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International: Comparing contractual clauses - ASEAN MCCs v. EU SCCs

On 22 January 2021, the Digital Ministers of the Association of Southeast Asian Nations ('ASEAN') approved the Model Contractual Clauses for Cross-Border Data Flows ('MCCs)1, which are a set of recommended template contractual provisions that organisations can voluntarily choose to incorporate as part of their legal arrangements in relation cross-border transfers of personal data in the ASEAN region. The MCCs are designed to ensure that personal data transferred from one ASEAN jurisdiction to another will continue to be processed in accordance with the data protection laws that apply in the first ASEAN jurisdiction. Mark Parsons, Anthony Liu, and Jacqueline Chan, from Hogan Lovells, discuss how the MCCs compare with European standards as well as their broader impact on the ASEAN region.

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Generally, the purposes of the MCCs align with those of other international frameworks on data transfer template clauses, such as the EU's current version of the Standard Contractual Clauses ('SCCs'). In comparison, the SCCs are a legal mechanism set out in the EU's General Data Protection Regulation (Regulation (EU) 2016/679) ('GDPR') aimed at ensuring the lawful and secure transfer of personal data from the European Economic Area ('EEA') to non-EEA jurisdictions.

This current version of the SCCs, however, is undergoing significant changes. In November 2020, the European Commission ('EC') published a new set of draft SCCs for transferring personal data2 for public consultation, following the Court of Justice of the European Union's ('CJEU') decision in Data Protection Commissioner v. Facebook Ireland Limited, Maximillian Schrems (C-311/18) ('Schrems II'). In that case, the CJEU determined that, among other things, the current version of the SCCs was valid as a mechanism for data transfers, provided that they are subject to the adoption of additional safeguards. As such, these new SCCs are intended not only to modernise the current version, but also to address the CJEU's decision and have these additional safeguards 'built-in.' Once approved, this new set of SCCs will replace the current version of the SCCs.

In this article, we do not provide a comprehensive analysis of the new SCCs, but instead focus on key points of comparison between the SCCs and the MCCs.

The MCCs and the new draft SCCs


The MCCs are comprised of two models, one which relates to transfers of personal data between data controllers (whereby the transferor and the transferee will separately control their own processing of the data) and one which relates to the transfers by a data controller to a data processor (whereby the data processor will only process the data in accordance with the data controller's instructions and not for its own separate purposes). Accordingly, the two versions of provisions under the MCCs address transfers of personal data from a data controller only, but not transfers from a data processor. The current SCCs are similarly comprised of two different versions that reflect these transfer scenarios, but the new SCCs also address transfers by data processors.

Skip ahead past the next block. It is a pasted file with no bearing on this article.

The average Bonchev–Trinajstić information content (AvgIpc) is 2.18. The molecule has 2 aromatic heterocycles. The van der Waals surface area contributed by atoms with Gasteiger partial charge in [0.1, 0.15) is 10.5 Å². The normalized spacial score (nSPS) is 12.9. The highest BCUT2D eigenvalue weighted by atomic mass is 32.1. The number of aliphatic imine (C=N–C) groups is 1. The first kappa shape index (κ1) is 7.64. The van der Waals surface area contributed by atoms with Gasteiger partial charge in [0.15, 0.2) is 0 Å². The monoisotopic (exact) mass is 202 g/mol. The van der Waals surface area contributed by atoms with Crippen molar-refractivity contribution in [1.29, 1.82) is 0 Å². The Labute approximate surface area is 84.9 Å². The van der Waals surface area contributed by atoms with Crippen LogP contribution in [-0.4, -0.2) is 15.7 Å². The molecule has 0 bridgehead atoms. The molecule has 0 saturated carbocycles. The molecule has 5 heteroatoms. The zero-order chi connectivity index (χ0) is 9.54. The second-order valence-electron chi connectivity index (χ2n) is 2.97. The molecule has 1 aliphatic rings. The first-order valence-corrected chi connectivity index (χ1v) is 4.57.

The MCCs are a voluntary set of provisions that organisations can choose to incorporate as part of their legal arrangements for data transfers. A key concept to bear in mind, however, is that the application of the MCCs does not ensure compliance with all data protection regulations across the ASEAN region, and that amendments or additions may be required to address specific requirements that apply in certain ASEAN jurisdictions. In addition, as the MCCs are voluntary, organisations may choose to use other methods to achieving compliant data transfers instead of the MCCs.


The SCCs are one of the mechanisms that organisations can utilise under the GDPR for cross-border data transfers. Whilst they are only one of various mechanisms that organisations can use, given their ease of implementation, they are frequently deployed by organisations to ensure compliance with the GDPR's data transfer requirements.

Like the MCCs, organisations can incorporate the SCCs as part of their legal arrangements and incorporate safeguards in addition to the protections provided under the SCCs. However, in contrast to the MCCs, such additions may not be included if they contradict the provisions of the SCCs or prejudice data subject rights. The rationale for this is that the SCCs are designed to facilitate transfers from controllers and processors established in the EU to controllers and processors in third countries that do not offer an adequate level of protection to ensure that the data remains protected in that third country.